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November 09, 2020

☕ Good Monday morning! Today's Smart Brevity™ count: 1,253 words ... 5 minutes.

🎬 Tonight at 11 p.m. ET/PT on our "Axios on HBO" post-election blockbuster episode:

  • I sit down with Valerie Biden Owens ... House Republican Leader Kevin McCarthy talks GOP future and House progressives ... House Majority Whip James Clyburn gives Alexi McCammond his ideas for the Biden Cabinet ... Rep. Ro Khanna talks to Jonathan Swan ... and Margaret Talev flies to Georgia to interview Jon Ossoff!

🚨 Breaking ... Markets are spiking after Pfizer announced that its coronavirus vaccine trial was more than 90% effective in preventing the disease among a group of volunteers and produced no serious safety concerns.

  • Worth noting, per the N.Y. Times: The company "released only sparse details" from the trial, and scientists "have cautioned against hyping early results before long-term safety and efficacy data has been collected."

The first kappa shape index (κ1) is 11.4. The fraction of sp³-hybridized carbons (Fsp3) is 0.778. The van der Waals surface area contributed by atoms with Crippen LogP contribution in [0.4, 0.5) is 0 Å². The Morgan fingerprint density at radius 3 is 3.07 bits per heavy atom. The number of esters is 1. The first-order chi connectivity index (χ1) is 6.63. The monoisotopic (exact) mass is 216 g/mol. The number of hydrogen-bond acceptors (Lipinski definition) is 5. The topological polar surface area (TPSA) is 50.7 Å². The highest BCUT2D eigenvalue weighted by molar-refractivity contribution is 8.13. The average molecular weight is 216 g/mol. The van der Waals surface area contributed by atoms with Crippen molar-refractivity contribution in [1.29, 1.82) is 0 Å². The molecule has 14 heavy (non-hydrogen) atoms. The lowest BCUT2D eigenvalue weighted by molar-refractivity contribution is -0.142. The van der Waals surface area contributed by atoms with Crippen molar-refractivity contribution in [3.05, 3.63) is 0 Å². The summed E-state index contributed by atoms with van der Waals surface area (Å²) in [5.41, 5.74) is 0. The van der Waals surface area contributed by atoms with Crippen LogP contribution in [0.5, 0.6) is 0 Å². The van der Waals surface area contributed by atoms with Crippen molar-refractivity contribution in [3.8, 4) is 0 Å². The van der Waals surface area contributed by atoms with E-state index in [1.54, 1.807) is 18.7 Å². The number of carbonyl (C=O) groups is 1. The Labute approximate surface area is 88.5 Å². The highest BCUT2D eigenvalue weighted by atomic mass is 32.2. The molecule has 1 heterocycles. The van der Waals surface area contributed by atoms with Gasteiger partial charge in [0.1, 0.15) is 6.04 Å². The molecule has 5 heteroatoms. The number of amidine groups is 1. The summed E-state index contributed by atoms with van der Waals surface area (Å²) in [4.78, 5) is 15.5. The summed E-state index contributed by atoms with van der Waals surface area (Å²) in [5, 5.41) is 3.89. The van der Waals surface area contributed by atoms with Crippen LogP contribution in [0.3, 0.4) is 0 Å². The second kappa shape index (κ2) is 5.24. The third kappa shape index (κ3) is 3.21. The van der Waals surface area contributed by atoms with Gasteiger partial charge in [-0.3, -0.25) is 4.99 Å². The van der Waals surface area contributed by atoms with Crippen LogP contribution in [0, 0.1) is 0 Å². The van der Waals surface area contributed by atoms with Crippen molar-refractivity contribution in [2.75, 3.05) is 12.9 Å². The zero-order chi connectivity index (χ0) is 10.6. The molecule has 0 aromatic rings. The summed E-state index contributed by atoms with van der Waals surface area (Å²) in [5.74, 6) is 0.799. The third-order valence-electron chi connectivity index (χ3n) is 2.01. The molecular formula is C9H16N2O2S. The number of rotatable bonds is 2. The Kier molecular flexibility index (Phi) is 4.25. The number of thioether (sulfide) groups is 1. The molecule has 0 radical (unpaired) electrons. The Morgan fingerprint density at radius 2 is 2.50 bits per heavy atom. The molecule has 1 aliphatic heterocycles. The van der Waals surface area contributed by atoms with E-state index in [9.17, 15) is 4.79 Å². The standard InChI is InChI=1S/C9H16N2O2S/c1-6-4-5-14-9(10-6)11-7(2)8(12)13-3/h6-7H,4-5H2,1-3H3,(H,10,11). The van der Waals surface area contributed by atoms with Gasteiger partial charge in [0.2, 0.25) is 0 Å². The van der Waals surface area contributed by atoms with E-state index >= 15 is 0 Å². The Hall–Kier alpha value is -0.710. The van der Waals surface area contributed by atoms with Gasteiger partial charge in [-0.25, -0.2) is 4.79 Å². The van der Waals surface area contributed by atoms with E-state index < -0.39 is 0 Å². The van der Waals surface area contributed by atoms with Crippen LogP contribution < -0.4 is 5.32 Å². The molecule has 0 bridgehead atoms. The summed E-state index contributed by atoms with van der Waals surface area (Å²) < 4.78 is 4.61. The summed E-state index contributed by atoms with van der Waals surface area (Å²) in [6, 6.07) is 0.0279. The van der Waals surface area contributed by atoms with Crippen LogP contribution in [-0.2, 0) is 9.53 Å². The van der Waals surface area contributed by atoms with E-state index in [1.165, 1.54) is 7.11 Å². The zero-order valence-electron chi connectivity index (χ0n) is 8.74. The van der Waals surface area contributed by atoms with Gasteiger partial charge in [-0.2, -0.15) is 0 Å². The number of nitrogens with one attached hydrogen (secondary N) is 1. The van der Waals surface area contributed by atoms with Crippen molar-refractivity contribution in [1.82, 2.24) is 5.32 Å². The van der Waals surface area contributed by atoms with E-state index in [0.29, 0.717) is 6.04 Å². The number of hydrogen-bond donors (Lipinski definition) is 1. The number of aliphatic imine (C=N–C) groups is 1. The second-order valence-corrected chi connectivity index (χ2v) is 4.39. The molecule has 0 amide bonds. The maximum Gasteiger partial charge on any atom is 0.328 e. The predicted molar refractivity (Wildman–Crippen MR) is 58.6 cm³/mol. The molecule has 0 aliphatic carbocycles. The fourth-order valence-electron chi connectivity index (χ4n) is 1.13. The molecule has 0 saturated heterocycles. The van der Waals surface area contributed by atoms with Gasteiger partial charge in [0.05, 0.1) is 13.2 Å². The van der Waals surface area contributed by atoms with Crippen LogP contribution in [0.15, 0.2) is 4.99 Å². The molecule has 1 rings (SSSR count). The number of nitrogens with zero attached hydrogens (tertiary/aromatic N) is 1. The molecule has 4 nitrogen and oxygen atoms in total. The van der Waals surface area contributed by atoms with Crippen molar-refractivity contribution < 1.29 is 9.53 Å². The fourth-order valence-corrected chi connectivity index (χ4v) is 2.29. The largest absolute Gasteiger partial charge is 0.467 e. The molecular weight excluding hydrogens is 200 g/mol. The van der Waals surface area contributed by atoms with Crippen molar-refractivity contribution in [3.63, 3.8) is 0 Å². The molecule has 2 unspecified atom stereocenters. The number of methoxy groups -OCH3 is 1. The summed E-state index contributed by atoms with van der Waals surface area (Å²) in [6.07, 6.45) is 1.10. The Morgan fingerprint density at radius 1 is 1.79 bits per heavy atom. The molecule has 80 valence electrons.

1 big thing ... Scoop: Trump allies brace for 30-day war

President Trump plays a round of golf at the Trump National Golf Club in Sterling, Va. Photo: Steve Helber/AP

GOP leaders and confidants of President Trump tell me his legal fight to overturn President-elect Joe Biden’s victory — which they admit is likely doomed — could last a month or more, possibly pushing the 2020 political wars toward Christmastime.

  • Why it matters: Most top Republicans have followed Trump’s orders not to accept the Biden victory, and to allow all legal options to be exhausted. That could mean weeks of drama — and, more importantly, distractions from the vital work of transitioning government for a change of power.

I'm told an internal effort is underway to dissuade Trump from pursuing a blitz (with Rudy Giuliani as the tip of the spear) that could mean three to six weeks of legal challenges, discovery and rulings — at the same time that Biden is talking daily about a message of healing.